Ken Abbott, managing director of Timesupply, which distributes Danish Design and Jacob Jensen, agrees.

“Watch diameters have stabilised at a more user-friendly size and we are seeing increased sales with Danish Design in smaller-sized cases, particularly for women’s watches,” he says.

To keep up with this trend, Abbott suggests jewellers carry 40 mm case sizes for men and women in a variety of styles and colours, along with a collection of smaller cases with metal or mesh bracelets for women.

Timesupply
Timesupply

Going social

No discussion about fashion watches is complete without mentioning the industry’s most significant branding tool: Instagram. It’s hard to remember how suppliers and retailers marketed to the masses before the advent of the photo-sharing behemoth.

“For the younger generation, Instagram is the new Westfield – consumers look to Instagram to be inspired, informed and to shop,” says Phil Edwards, managing director of Duraflex Group Australia, which distributes brands including Jag, Police and Thomas Sabo. Along with a desire for personalisation and status, Edwards says Duraflex has identified technology as one of the biggest trends influencing the choices consumers make about fashion watches.

Larry Porter, CEO of Ice Australasia, which distributes Ice-Watch and Henry London, says social media platforms like Instagram are powerful because they create brand awareness as well as boost sales.

Just as consumer preferences and watch styles change, so too does the way consumers use Instagram. Claire Beale, program manager of the Bachelor of Arts (Textile Design) at RMIT University, says endorsements by average people – or minor celebrities who purport to be vaguely average – increasingly carry more weight now than paid celebrity endorsements.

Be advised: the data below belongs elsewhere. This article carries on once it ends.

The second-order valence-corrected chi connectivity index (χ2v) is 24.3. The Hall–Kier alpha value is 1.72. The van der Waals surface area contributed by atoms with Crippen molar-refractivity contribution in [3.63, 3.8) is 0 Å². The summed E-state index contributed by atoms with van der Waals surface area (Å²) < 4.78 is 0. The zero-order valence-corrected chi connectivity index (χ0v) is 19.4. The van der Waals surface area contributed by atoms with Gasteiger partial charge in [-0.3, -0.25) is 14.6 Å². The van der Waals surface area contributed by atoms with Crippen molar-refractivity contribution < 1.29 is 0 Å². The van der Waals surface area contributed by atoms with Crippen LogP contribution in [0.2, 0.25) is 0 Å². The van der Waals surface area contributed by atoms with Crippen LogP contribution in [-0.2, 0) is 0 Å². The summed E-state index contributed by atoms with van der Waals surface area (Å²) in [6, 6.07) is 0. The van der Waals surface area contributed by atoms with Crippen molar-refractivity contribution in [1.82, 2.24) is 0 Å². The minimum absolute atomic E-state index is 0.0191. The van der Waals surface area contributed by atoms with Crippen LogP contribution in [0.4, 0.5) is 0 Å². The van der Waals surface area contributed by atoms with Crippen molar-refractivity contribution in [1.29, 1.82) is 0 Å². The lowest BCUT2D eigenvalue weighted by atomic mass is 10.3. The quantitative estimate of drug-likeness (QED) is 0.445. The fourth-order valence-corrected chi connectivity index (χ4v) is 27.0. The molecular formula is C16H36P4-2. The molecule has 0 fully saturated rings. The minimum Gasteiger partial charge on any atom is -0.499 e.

“Social media is replacing a whole lot of other traditional marketing channels,” Beale says. “People are living the life and self-reporting what they like, and it’s something that consumers are much more likely to put trust in and believe.

“A platform like Instagram that focuses on quality images and short text seems more reliable as something you can interpret yourself. If you’re following someone on Instagram that you really like and they say they got a fantastic new watch last week, you’re already picturing yourself as being part of that person’s lifestyle.”

Indeed, when model Kendall Jenner posted an image of herself wearing a Daniel Wellington watch to her 75 million Instagram followers, the image received 2.7 million likes and 113,700 comments.